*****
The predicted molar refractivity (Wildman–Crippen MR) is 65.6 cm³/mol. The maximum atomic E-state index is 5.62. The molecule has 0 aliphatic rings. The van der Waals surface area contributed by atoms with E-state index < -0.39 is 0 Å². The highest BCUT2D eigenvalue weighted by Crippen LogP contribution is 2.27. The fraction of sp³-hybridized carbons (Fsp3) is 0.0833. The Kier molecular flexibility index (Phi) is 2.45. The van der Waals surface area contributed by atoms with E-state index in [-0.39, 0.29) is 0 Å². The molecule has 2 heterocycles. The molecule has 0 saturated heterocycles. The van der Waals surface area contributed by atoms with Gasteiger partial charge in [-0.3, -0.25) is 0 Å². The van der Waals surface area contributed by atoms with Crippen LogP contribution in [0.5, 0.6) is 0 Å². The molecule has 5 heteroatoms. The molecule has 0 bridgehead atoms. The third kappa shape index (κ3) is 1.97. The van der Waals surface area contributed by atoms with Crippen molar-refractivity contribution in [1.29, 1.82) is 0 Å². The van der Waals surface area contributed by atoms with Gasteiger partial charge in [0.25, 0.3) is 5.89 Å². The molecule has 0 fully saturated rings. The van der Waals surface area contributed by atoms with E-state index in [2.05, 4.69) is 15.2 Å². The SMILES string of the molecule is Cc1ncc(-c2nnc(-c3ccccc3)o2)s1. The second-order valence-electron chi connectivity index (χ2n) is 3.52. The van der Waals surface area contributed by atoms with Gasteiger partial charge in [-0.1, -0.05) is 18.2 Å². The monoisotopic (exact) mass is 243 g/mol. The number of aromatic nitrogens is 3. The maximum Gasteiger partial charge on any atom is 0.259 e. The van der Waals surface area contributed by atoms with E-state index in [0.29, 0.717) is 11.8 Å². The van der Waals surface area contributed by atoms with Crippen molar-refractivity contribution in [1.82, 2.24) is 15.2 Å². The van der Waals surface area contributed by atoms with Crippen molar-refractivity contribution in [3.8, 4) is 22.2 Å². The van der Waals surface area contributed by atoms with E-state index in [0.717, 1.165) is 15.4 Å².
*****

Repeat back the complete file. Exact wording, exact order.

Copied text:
The predicted molar refractivity (Wildman–Crippen MR) is 65.6 cm³/mol. The maximum atomic E-state index is 5.62. The molecule has 0 aliphatic rings. The van der Waals surface area contributed by atoms with E-state index < -0.39 is 0 Å². The highest BCUT2D eigenvalue weighted by Crippen LogP contribution is 2.27. The fraction of sp³-hybridized carbons (Fsp3) is 0.0833. The Kier molecular flexibility index (Phi) is 2.45. The van der Waals surface area contributed by atoms with E-state index in [-0.39, 0.29) is 0 Å². The molecule has 2 heterocycles. The molecule has 0 saturated heterocycles. The van der Waals surface area contributed by atoms with Gasteiger partial charge in [-0.3, -0.25) is 0 Å². The van der Waals surface area contributed by atoms with Crippen LogP contribution in [0.5, 0.6) is 0 Å². The molecule has 5 heteroatoms. The molecule has 0 bridgehead atoms. The third kappa shape index (κ3) is 1.97. The van der Waals surface area contributed by atoms with Crippen molar-refractivity contribution in [1.29, 1.82) is 0 Å². The van der Waals surface area contributed by atoms with Gasteiger partial charge in [0.25, 0.3) is 5.89 Å². The molecule has 0 fully saturated rings. The van der Waals surface area contributed by atoms with E-state index in [2.05, 4.69) is 15.2 Å². The SMILES string of the molecule is Cc1ncc(-c2nnc(-c3ccccc3)o2)s1. The second-order valence-electron chi connectivity index (χ2n) is 3.52. The van der Waals surface area contributed by atoms with Gasteiger partial charge in [-0.1, -0.05) is 18.2 Å². The monoisotopic (exact) mass is 243 g/mol. The number of aromatic nitrogens is 3. The maximum Gasteiger partial charge on any atom is 0.259 e. The van der Waals surface area contributed by atoms with E-state index in [0.29, 0.717) is 11.8 Å². The van der Waals surface area contributed by atoms with Crippen molar-refractivity contribution in [1.82, 2.24) is 15.2 Å². The van der Waals surface area contributed by atoms with Crippen molar-refractivity contribution in [3.8, 4) is 22.2 Å². The van der Waals surface area contributed by atoms with E-state index in [0.717, 1.165) is 15.4 Å².